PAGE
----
Graduating art students show their work for a final time at LBSU
By | 2019-05-07T20:54:11-07:00 May 7, 2019 | 8:54 pm|Categories: Arts & Life, Fine Arts, HP Arts & Life, Today|Tags: , , , , , , , , , , |

Students use their cameras and paintbrushes to create experiences for observers.

The usual individual or small group student galleries were once again taken over by senior showcases in the penultimate student art gallery.

The exhibition titled “Shifting Through the Circuit” featured 14 artists from the drawing and painting majors and the exhibition titled, “Being” featured four photography students.

The varying painting styles in the exhibition included abstract, still life, figurative, impressionism, expressionism, street art and more.

“One reason I love abstraction is because it can be a different experience for every viewer,” said Vivian Torres, senior bachelor’s of fine arts in drawing and photography. “They can see something that I don’t see and in that way I want it to be more of an emotional experience.”

Many of the students showcased in this show are already showing their art at professional galleries, such as Rebecca Sanchez, senior bachelor’s of fine arts in drawing painting. Her piece titled, “Build All Of Me Like I Used To Be” will be on display at the Tiger Strikes Asteroid gallery in Los Angeles beginning May 25.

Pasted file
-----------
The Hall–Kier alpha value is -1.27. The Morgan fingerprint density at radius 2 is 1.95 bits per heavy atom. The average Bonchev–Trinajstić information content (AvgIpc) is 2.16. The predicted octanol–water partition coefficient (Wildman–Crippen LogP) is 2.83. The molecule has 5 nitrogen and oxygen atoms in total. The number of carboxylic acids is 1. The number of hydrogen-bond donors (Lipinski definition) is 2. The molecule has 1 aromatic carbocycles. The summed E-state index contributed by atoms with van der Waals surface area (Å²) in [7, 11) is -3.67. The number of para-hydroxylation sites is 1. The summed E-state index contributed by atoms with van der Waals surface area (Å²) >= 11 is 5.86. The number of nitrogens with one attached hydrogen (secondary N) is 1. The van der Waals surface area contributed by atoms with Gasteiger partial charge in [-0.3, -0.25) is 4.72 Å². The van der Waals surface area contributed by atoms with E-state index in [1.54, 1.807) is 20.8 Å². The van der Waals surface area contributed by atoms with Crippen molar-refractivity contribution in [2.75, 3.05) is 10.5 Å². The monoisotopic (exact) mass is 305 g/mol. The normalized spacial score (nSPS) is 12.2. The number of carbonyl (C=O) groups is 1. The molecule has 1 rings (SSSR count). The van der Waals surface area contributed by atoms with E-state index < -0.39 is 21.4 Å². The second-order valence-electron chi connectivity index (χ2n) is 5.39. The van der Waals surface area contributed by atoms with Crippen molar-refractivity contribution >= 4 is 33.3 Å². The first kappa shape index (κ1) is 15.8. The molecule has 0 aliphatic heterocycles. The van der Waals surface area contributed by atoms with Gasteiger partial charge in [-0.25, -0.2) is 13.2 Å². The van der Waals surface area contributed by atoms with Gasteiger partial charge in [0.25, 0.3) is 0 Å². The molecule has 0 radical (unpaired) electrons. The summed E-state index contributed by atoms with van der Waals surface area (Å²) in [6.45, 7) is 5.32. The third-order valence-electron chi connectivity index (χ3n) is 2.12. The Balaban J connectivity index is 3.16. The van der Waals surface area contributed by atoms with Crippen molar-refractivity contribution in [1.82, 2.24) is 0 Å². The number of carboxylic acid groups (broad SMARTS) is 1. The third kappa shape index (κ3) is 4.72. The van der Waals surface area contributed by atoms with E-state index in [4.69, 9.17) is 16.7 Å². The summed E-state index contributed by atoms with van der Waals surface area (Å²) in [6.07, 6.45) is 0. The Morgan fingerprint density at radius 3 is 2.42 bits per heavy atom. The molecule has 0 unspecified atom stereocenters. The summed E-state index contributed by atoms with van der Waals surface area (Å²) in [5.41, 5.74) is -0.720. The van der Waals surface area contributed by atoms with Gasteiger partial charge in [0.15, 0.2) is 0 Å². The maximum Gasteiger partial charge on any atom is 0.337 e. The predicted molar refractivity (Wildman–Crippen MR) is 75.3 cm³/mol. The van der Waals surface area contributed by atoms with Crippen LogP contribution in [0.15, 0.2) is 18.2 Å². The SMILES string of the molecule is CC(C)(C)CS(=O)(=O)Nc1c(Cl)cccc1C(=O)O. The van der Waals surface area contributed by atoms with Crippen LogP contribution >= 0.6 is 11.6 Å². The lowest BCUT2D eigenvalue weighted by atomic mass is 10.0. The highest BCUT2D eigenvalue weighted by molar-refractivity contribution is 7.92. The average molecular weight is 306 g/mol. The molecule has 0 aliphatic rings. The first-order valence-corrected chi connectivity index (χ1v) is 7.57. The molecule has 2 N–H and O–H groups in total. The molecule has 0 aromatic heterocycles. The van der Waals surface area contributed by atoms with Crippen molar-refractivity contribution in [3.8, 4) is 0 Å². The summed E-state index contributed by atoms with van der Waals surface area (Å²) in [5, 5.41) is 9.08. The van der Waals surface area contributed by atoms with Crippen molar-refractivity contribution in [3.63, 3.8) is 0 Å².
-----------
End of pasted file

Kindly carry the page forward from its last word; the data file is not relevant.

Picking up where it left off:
Across from the Gatov and Merlino galleries, “Being” displayed photo collections from four students that all focused on people, but each from different perspectives.

Some were people in nature, in a white out studio and some held specific items like plastic shopping bags, symbolic fruits, ducks and lotus flowers. Each student had their own approach to photography that were explained in their artist statements at the gallery.

“They said my photos are unique and I choose interesting objects and composition,” said Henry Duong Nguyen, senior photography major.

Nguyen’s photographs included five brightly colored, partly nude portraits of Vietnamese people posed with cultural objects, a piece that is meant to challenge his country’s conservative values and traditions on sexuality and gender roles.

Three pieces from “Red Culture,” the title of Nguyen’s photo series, will also be featured in the “Insights 2019” exhibition at the University Art Museum which opens Thursday afternoon.

“Shifting Through the Circuit” and “Being” will run until Thursday. They are located in the galleries between the Fine Arts 2 and Fine Arts 3 buildings. The galleries are open from noon to 5 p.m., except on Wednesday when they are open until 7 p.m. The final student galleries of the semester will run from May 12 to 16 and will feature ceramics, sculpture and painting.

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